Ethiopian cuisine offers such a wide range of vegetable dishes that it’s easy to go meatless. However, yedoro tibs (a.k.a., doro tibs) is one of the few meat dishes I really enjoy. The boneless chicken is in an easy munchable size, and the rich sauce has such depth!
Yedoro tibs might be a bit time-consuming to prepare, but the process is actually rather straightforward. Other than chopping, sautéing and simmering, the trickiest aspect us finding two key ingredients: the berbere spice mix and nitr qibe (nitter kibbeh), the spiced clarified butter. I recently discovered an Ethiopian grocery within reasonable driving distance (Abadir Grocery in Santa Clara, for the curious), so I was glad to have a chance to make this at home.
Berbere makes me think it’s an Ethiopian equivalent to India’s garam masala, but also containing LOTS of chilis. For nitr qibe, a bunch of herbs and spices are steeped in the butter for a long time while it clarifies. You could use ghee, or just oil, but the dish would lack complexity.
There’s a bone-in Ethiopian chicken stew, yedoro wat, which adds hardboiled eggs — something I’d like to try in a future version of this recipe.
- 2 boneless, skinless chicken breasts
- 1 large onion, chopped finely
- 2 to 3 tablespoons nitr qibe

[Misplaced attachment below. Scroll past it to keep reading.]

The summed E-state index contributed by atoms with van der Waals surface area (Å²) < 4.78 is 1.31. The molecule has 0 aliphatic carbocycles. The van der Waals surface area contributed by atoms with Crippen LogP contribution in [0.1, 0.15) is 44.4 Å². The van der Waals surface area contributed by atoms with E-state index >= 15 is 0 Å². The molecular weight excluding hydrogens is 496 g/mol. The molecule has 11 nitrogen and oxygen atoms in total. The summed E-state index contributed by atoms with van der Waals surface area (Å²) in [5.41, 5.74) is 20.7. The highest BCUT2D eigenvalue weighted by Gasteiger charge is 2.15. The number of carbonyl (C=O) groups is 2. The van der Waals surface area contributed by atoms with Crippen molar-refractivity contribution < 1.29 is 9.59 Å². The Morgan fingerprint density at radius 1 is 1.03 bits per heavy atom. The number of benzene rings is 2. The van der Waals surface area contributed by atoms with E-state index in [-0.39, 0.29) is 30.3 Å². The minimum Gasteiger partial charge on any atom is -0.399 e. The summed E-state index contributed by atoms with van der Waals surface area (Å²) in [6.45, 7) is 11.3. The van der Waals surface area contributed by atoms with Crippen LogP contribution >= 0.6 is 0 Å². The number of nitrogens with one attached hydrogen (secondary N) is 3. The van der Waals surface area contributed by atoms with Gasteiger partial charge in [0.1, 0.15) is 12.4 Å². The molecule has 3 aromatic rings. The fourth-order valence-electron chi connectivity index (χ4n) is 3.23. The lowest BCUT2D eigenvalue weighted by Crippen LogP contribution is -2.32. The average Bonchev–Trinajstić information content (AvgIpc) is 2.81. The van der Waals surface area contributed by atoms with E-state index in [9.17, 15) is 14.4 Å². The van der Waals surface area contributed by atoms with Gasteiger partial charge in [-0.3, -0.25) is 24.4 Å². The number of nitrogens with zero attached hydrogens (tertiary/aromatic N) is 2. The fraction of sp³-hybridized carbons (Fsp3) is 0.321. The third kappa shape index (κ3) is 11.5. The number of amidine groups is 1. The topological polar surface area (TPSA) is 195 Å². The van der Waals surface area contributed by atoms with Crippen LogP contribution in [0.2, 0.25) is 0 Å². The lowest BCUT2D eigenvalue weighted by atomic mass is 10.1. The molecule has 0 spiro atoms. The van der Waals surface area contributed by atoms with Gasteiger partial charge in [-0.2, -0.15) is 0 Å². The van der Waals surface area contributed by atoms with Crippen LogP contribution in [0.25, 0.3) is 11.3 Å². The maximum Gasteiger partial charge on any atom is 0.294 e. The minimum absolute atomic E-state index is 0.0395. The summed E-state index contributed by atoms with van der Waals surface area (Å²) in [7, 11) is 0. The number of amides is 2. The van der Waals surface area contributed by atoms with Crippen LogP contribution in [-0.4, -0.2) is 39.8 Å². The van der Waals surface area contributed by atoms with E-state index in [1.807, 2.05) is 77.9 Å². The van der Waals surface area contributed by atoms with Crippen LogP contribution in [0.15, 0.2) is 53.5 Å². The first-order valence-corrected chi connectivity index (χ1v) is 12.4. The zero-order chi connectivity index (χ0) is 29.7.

- 1/4 to 1/3 c white wine (something dryish and fruity, but not too acid) plus 2 teaspoons honey; but if you’re able to find Ethiopian tej, or even mead, use that instead of the white wine + honey combination.
- 1 tablespoon berbere powder; this yields a mild, yet warmingly tingly dish, but feel free to adjust the amount to taste.
- 1 teaspoon sweet paprika powder
- 1/4 teaspoon cinnamon
- 1/4 teaspoon turmeric
- 1/4 teaspoon cumin
- 1/4 teaspoon coriander
- 1 whole black cardamom pod
- 1/8 teaspoon ground (green) cardamom
- 1/8 teaspoon ground fenugreek
- 1/8 teaspoon nutmeg
- 1 cup water
- salt, to taste
- Slice the chicken breasts into small, bite-sized pieces; set aside.
- In a large pot, sauté the onion in the nitr qibe until browned. This could take 20 to 30 minutes, but the onions really need to become caramelized for this dish.
- Stir in the wine and honey, followed by all of the spices, chicken, and water.
- Stir in salt, and bring to a gentle simmer. Cover and cook for about 30 minutes, until the chicken becomes tender. If the sauce seems too thin, thicken it by leaving the lid ajar during the last 10 or so minutes.
- Serve with basmati rice, injera, or other flatbreads.